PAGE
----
The Joseon Dynasty ruled over a united Korean Peninsula for more than 500 years, from the fall of the Goryeo Dynasty in 1392 through the Japanese Occupation of 1910. The cultural innovations and achievements of Korea’s last dynasty continue to influence Korean society today.
Korean white porcelain became popular in the Royal court of the Joseon period. During the late 15th century, the court established a group of kilns called punwon. Early kilns produced white porcelain with elegant shapes, an impeccable high lustre glaze with a bluish tint, and thinly potted pure porcelain body for exclusive use at the royal court. Although plain white-bodied porcelains were favoured throughout the Joseon period, decorated versions of the same ware were also produced in large quantities.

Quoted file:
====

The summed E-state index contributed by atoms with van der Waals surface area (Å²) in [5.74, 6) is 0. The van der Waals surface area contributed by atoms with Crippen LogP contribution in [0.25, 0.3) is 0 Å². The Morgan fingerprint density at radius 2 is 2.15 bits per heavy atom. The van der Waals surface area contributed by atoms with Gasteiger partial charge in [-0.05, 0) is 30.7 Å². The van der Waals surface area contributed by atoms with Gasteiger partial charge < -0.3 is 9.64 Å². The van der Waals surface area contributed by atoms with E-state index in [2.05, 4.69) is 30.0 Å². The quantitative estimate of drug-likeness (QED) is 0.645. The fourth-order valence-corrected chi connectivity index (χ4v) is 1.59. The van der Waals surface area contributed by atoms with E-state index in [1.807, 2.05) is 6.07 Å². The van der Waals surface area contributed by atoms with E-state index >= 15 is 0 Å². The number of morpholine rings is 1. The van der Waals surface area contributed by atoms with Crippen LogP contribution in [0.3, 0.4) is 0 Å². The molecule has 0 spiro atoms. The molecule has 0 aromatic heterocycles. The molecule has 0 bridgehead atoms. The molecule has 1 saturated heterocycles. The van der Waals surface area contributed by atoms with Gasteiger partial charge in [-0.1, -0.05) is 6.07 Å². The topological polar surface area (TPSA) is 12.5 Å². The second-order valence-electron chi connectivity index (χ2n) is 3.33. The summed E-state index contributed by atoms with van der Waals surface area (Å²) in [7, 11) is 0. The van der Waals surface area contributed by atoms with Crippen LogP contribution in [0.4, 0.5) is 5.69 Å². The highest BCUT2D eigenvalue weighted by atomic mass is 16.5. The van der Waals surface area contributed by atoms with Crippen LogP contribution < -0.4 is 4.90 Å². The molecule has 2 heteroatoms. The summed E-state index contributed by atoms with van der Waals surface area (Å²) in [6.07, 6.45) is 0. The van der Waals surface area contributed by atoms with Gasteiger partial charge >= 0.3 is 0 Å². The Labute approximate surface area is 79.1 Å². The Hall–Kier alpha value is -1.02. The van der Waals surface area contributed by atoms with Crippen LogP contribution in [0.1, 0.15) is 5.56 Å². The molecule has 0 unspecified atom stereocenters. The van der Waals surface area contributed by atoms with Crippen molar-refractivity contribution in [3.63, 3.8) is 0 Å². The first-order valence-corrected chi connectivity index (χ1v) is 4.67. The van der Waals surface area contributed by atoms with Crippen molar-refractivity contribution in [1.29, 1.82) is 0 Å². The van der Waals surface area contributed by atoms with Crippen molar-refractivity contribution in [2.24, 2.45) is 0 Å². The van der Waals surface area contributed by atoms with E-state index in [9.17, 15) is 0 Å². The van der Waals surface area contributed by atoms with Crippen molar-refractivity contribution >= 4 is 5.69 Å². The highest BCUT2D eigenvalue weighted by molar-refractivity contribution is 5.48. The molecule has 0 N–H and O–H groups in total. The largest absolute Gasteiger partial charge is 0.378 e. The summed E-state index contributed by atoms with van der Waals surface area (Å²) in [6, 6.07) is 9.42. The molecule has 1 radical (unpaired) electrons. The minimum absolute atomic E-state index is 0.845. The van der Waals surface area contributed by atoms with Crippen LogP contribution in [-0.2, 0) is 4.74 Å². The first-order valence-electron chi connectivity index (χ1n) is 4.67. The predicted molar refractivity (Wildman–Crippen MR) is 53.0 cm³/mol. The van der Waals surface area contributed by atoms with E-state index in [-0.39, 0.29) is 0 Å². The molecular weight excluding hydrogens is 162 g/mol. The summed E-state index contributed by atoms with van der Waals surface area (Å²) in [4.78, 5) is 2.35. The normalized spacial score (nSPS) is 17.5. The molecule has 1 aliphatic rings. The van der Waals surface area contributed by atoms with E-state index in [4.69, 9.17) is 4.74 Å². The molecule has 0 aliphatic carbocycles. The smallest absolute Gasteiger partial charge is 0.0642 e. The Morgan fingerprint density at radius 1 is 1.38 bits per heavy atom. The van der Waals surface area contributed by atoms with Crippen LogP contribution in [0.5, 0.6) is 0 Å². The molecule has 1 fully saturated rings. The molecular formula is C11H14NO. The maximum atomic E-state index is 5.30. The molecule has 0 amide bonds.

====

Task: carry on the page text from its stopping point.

The blue-and-white wares of the Chinese Ming dynasty served as one model for Korean potters, who adopted the underglaze cobalt-blue decoration. Unlike their Chinese counterparts, the Joseon potters worked closely with court painters to produce vessels with superb paintings rivalling those that survive on paper.
During the Joseon period, ceramic ware was considered to represent the highest quality of achievement from imperial, city, and provincial kilns. This was the golden age of Korean pottery.